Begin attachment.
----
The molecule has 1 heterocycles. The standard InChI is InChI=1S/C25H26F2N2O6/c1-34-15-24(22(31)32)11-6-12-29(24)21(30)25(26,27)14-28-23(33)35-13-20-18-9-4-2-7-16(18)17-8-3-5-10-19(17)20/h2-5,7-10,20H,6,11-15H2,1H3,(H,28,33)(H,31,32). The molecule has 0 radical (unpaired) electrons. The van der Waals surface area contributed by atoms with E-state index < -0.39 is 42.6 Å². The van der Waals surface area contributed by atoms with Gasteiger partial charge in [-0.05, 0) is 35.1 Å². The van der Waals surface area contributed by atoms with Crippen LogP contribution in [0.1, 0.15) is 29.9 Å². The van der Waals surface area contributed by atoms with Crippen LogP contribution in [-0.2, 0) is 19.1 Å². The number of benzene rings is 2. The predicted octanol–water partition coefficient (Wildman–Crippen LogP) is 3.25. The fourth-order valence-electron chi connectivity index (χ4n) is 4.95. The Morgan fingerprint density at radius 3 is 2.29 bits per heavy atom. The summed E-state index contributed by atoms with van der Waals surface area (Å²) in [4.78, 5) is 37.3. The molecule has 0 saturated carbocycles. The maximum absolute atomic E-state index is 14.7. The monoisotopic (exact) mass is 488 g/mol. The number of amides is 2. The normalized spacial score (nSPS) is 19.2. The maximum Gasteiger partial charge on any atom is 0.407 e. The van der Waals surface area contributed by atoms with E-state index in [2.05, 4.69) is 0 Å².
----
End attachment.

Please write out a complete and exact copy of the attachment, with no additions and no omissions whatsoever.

The molecule has 1 heterocycles. The standard InChI is InChI=1S/C25H26F2N2O6/c1-34-15-24(22(31)32)11-6-12-29(24)21(30)25(26,27)14-28-23(33)35-13-20-18-9-4-2-7-16(18)17-8-3-5-10-19(17)20/h2-5,7-10,20H,6,11-15H2,1H3,(H,28,33)(H,31,32). The molecule has 0 radical (unpaired) electrons. The van der Waals surface area contributed by atoms with E-state index < -0.39 is 42.6 Å². The van der Waals surface area contributed by atoms with Gasteiger partial charge in [-0.05, 0) is 35.1 Å². The van der Waals surface area contributed by atoms with Crippen LogP contribution in [0.1, 0.15) is 29.9 Å². The van der Waals surface area contributed by atoms with Crippen LogP contribution in [-0.2, 0) is 19.1 Å². The number of benzene rings is 2. The predicted octanol–water partition coefficient (Wildman–Crippen LogP) is 3.25. The fourth-order valence-electron chi connectivity index (χ4n) is 4.95. The Morgan fingerprint density at radius 3 is 2.29 bits per heavy atom. The summed E-state index contributed by atoms with van der Waals surface area (Å²) in [4.78, 5) is 37.3. The molecule has 0 saturated carbocycles. The maximum absolute atomic E-state index is 14.7. The monoisotopic (exact) mass is 488 g/mol. The number of amides is 2. The normalized spacial score (nSPS) is 19.2. The maximum Gasteiger partial charge on any atom is 0.407 e. The van der Waals surface area contributed by atoms with E-state index in [2.05, 4.69) is 0 Å².